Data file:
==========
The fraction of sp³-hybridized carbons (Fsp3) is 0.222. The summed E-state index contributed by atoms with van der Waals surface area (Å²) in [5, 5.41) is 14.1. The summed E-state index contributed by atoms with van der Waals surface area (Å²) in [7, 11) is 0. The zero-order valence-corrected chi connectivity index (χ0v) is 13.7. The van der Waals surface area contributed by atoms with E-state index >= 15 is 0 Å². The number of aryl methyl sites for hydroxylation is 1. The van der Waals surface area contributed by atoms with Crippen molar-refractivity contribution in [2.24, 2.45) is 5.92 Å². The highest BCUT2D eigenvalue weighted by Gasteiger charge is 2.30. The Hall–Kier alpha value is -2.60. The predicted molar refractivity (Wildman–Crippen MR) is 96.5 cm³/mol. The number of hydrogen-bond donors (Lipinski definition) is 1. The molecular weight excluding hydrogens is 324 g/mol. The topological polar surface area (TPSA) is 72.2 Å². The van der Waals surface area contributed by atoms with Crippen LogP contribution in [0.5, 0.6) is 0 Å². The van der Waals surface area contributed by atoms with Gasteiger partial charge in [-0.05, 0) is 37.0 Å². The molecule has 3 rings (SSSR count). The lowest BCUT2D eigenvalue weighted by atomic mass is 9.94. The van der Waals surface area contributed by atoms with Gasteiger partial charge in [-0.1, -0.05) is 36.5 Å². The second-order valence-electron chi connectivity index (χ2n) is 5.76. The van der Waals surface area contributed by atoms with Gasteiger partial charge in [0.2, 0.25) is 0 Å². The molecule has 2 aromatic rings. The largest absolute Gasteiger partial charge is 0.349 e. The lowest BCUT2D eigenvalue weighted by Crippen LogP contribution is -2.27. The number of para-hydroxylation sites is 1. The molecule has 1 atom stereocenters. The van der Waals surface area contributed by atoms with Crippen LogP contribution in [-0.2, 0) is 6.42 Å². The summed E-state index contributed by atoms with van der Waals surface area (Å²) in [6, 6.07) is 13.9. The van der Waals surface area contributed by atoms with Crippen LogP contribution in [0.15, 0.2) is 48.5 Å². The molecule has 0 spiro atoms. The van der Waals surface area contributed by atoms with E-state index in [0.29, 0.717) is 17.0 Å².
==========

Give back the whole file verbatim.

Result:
The fraction of sp³-hybridized carbons (Fsp3) is 0.222. The summed E-state index contributed by atoms with van der Waals surface area (Å²) in [5, 5.41) is 14.1. The summed E-state index contributed by atoms with van der Waals surface area (Å²) in [7, 11) is 0. The zero-order valence-corrected chi connectivity index (χ0v) is 13.7. The van der Waals surface area contributed by atoms with E-state index >= 15 is 0 Å². The number of aryl methyl sites for hydroxylation is 1. The van der Waals surface area contributed by atoms with Crippen molar-refractivity contribution in [2.24, 2.45) is 5.92 Å². The highest BCUT2D eigenvalue weighted by Gasteiger charge is 2.30. The Hall–Kier alpha value is -2.60. The predicted molar refractivity (Wildman–Crippen MR) is 96.5 cm³/mol. The number of hydrogen-bond donors (Lipinski definition) is 1. The molecular weight excluding hydrogens is 324 g/mol. The topological polar surface area (TPSA) is 72.2 Å². The van der Waals surface area contributed by atoms with Crippen LogP contribution in [0.5, 0.6) is 0 Å². The van der Waals surface area contributed by atoms with Gasteiger partial charge in [-0.05, 0) is 37.0 Å². The molecule has 3 rings (SSSR count). The lowest BCUT2D eigenvalue weighted by atomic mass is 9.94. The van der Waals surface area contributed by atoms with Gasteiger partial charge in [-0.1, -0.05) is 36.5 Å². The second-order valence-electron chi connectivity index (χ2n) is 5.76. The van der Waals surface area contributed by atoms with Gasteiger partial charge in [0.2, 0.25) is 0 Å². The molecule has 2 aromatic rings. The largest absolute Gasteiger partial charge is 0.349 e. The lowest BCUT2D eigenvalue weighted by Crippen LogP contribution is -2.27. The number of para-hydroxylation sites is 1. The molecule has 1 atom stereocenters. The van der Waals surface area contributed by atoms with Crippen LogP contribution in [-0.2, 0) is 6.42 Å². The summed E-state index contributed by atoms with van der Waals surface area (Å²) in [6, 6.07) is 13.9. The van der Waals surface area contributed by atoms with Crippen LogP contribution in [0.15, 0.2) is 48.5 Å². The molecule has 0 spiro atoms. The van der Waals surface area contributed by atoms with E-state index in [0.29, 0.717) is 17.0 Å².